New York’s Varick Street immigration court vastly improved on the out-of-control waits detainees experienced for a first hearing—until the coronavirus hampered operations in recent months, according to monthly reports from the Justice Department. The new round of delays had immigrants waiting over five weeks in detention for a first hearing in April or May at the Varick Street Processing Center, according to the reports filed in the U.S. District Court in Manhattan.
The Executive Office for Immigration Review had previously pledged to a federal judge that the Varick Street court would hold master calendar hearings for all recently detained people within 17 days—far less than the waits detainees experienced in the summer of 2018, typically two months or more after a case was filed.
The reports stem from a November, 2018 lawsuit that charges that ICE’s New York office and EOIR routinely violated immigration detainees’ constitutional rights by depriving them of a prompt hearing. Based on EOIR data, it said that the wait from arrest to first hearing at the Varick Street court’s detainee docket peaked at a median of 85 days for August, 2018.
The federal courts have never defined how long a detainee held on a civil deportation charge can be required to wait in jail before getting a hearing before an immigration judge. Government officials appear eager to avoid a ruling that would clarify that. In criminal cases, the authorities generally have 48 hours to arraign a defendant.
In a hearing held in April, 2019, the government’s attorney acknowledged that it had taken ICE “several days to several weeks” after incarceration just to file a Notice to Appear, the charging document in a removal case. Once a case was filed with the Varick Street court, it could take 60 to 70 more days for EOIR to hold an initial hearing before a judge, Assistant U.S. Attorney Brandon Waterman conceded.
But, he argued, the issue was moot because both agencies were taking steps to fix the problem. ICE had decided to skip the time-consuming internal legal review done for each NTA and pledged to file cases within 48 hours of an arrest (but up to five days for arrests made on a Friday, weekend or holiday). And the Varick Street court adopted a policy of scheduling a first hearing in no more than 17 days, Waterman said.
“So you think the record establishes that going forward, no one will face anything longer than a 17-day delay?” Judge Alison Nathan asked.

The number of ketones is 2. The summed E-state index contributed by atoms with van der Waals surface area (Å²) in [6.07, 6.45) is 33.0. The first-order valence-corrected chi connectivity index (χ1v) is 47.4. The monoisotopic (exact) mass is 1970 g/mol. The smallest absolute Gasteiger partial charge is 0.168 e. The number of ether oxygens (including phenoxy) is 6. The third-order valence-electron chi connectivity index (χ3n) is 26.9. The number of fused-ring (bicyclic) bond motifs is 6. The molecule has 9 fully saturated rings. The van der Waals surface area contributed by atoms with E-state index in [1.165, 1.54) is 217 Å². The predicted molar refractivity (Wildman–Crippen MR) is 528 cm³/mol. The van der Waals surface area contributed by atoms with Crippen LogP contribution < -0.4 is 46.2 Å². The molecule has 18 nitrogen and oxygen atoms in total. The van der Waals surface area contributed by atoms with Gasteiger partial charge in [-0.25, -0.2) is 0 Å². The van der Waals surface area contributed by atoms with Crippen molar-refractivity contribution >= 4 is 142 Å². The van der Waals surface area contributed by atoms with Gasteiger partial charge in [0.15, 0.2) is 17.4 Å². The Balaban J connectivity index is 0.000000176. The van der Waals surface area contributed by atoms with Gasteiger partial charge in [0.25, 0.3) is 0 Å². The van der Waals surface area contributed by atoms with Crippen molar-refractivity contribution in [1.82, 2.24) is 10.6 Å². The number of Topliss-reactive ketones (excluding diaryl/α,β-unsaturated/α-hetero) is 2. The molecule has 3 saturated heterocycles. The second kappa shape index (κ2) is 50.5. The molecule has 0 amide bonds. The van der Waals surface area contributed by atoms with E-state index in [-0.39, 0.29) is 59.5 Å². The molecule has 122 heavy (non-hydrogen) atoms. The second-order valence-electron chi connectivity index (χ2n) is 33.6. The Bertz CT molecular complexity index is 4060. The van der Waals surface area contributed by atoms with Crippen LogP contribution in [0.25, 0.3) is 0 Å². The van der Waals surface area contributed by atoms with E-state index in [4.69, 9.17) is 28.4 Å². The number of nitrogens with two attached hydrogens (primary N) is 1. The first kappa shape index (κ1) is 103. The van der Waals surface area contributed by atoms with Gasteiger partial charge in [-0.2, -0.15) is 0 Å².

“Yes, your Honor,” Waterman responded, calling it the “outer limit” for all cases. “I believe the numbers currently demonstrate that. . . . To the extent this court doesn’t believe that the government has demonstrated these numbers will continue, then I would suggest that they continue to report to the court on a monthly basis or even less.”
Nathan has not made a final decision in the case, but in a September, 2019 order she required the government to continue filing monthly reports as well as immediate notices for any case in which a Varick Street detainee waits more than 17 days from arrest to first hearing.
Since then, the record shows that while EOIR has been able to reduce the median waiting time to a monthly median of under two weeks, there has not been a month when it met the pledge that every case would be heard in no more than 17 days. It came close in December 2019 and February-March 2020: only one case missed the cut in each month.
In other months, there were numerous misses. For example, in January, 11 of the 68 master calendar hearings were scheduled beyond 17 days after filing.
For April and May, the waits returned to levels seen in 2018: a median of 42 days from the case’s filing to first hearings held in April, and 50 days in May.
The communications unit at the U.S. attorney’s office in Manhattan did not return phone and email messages about the case, and EOIR declined to comment.
“The court’s scrutiny during this lawsuit has been instrumental in substantially reducing the time it takes for most individuals detained by ICE in New York to get a hearing,” Mauricio Noroña, an attorney at the Cardozo Immigration Law Clinic, said in a written statement. “While this is a welcome improvement, the government has still allowed some people to slip through the cracks and languish in detention for inordinately long times. We believe that only a court ruling can force the government to take all appropriate measures to ensure that no one is subject to prolonged wait times before they first get a chance to contest their detention and seek release.”
The documents show that ICE continued to bring new cases to the court as late as March 20, the same day New York State ordered all non-essential businesses closed because of the danger of spreading the coronavirus. With the county jails that take the New York ICE office’s detainees imposing a moratorium on new cases, ICE’s New York field office brought its cases to other jurisdictions.
“Such aliens were transferred to other ERO field offices throughout the country for placement into removal proceedings,” Hector Medina, assistant field director of the New York office, said in an affidavit. He later updated the court to say that the Orange County Jail in Goshen, N.Y., agreed on May 27 to accept new detainees, and the Bergen County Jail in Hackensack, N.J. did the same on June 10.
It’s not clear from the records exactly where the New York arrestees were moved to, or how long it took ICE to file their cases with another court. Medina told the court that ICE-New York “does not track cases for aliens who are transferred to another field office.”
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